Watch both shows:
UPDATED, SUNDAY 6:05 PM: 60 Minutes ended its report tonight with CBS News’s most detailed account to date of its error in its October 27th broadcast about the attack on the American special mission compound in Benghazi. As she had on CBS This Morning on Friday, Lara Logan delivered the apology. It was Logan who had interviewed security officer Dylan Davies in that October 27th broadcast, in which he described his activities the night of the attack – an account that has now been discredited by an FBI report about the incident. As with her comments on the morning news program, and with 60 Minutes exec producer Jeff Fager (who is also chairman of CBS News), there was no mention as to what steps CBS News will take to determine how the mistake was made, or whether any staffers will be suspended or dismissed.
Here is what Logan said:
“We end our broadcast tonight with a correction, on a story we reported October 27th about the attack on the American special mission compound in Benghazi, in which Ambassador Chris Stevens and three other Americans were killed. In the story, a security officer working for the State Department, Dylan Davies, told us he went to the compound during the attack, and detailed his role that night.
“After our report aired, questions arose about whether his account was true, when an incident report surfaced. It told a different story about what he did the night of the attack. Davies denied having anything to do with that incident report, and insisted the story he told us was not only accurate, it was the same story he told the FBI when they interviewed him. On Thursday night, when we discovered the account he gave the FBI was different than what he told us, we realized we had been misled, and it was a mistake to include him in our report. For that, we are very sorry. The most important thing to every person at 60 Minutes is the truth. And the truth is, we made a mistake.”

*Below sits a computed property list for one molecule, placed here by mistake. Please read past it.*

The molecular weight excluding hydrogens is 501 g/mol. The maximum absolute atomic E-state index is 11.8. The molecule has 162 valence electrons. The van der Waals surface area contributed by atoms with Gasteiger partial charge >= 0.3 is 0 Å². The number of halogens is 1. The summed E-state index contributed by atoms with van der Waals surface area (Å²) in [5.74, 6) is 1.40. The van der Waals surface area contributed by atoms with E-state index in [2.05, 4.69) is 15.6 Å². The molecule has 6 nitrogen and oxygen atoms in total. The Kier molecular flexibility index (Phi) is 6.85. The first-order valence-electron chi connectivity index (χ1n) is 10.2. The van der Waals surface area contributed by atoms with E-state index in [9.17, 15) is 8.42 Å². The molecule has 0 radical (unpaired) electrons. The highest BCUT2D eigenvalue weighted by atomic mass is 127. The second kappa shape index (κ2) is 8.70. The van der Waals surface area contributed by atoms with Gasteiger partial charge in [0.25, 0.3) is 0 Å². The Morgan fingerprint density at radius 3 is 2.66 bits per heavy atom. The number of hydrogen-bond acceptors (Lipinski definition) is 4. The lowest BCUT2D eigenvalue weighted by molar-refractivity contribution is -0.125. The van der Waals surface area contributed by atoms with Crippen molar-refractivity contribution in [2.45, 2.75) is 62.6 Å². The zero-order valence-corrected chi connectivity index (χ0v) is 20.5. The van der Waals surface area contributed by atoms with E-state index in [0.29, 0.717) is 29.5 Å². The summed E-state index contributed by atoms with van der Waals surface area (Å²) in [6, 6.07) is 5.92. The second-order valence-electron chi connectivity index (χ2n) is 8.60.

UPDATE, 6:20 AM: “We were wrong,” 60 Minutes correspondent Lara Logan said on CBS This Morning about the newsmagazine’s report on the Benghazi attack in 2012 that was based on an interview with Dylan Davies, who had worked for the State Department in Libya. “We apologize to our viewers,” she added. The apology comes at the end of a week in which press reports called into question the truth of Davies’ claims in the interview — and a book, published by CBS. That includes new details of an interview Davies did with the FBI after the attack, of which Logan said CBS News was aware but had not seen when it broadcast its segment. Logan said Davies had insisted the FBI interview would corroborate his interview with the newsmag; this week CBS News learned it did not, Logan said. Taking a page from the Crisis Management Handbook, reps for the news division advised reporters the brouhaha was politically motivated earlier in the week. Then, late last night, CBS News issued a statement that it was looking into the new information. The admission of error and apology came 12 hours after that. “We were misled,” Logan told Norah O’Donnell and Jeff Glor. 60 Minutes will apologize on-air this Sunday and set the record straight, she said. Between now and then expect much media ruminating about that other botched 60 Minutes report, on George W. Bush’s National Guard service, helmed by Dan Rather in 2004, and whether this new embarrassment will cost anyone at the news division their jobs.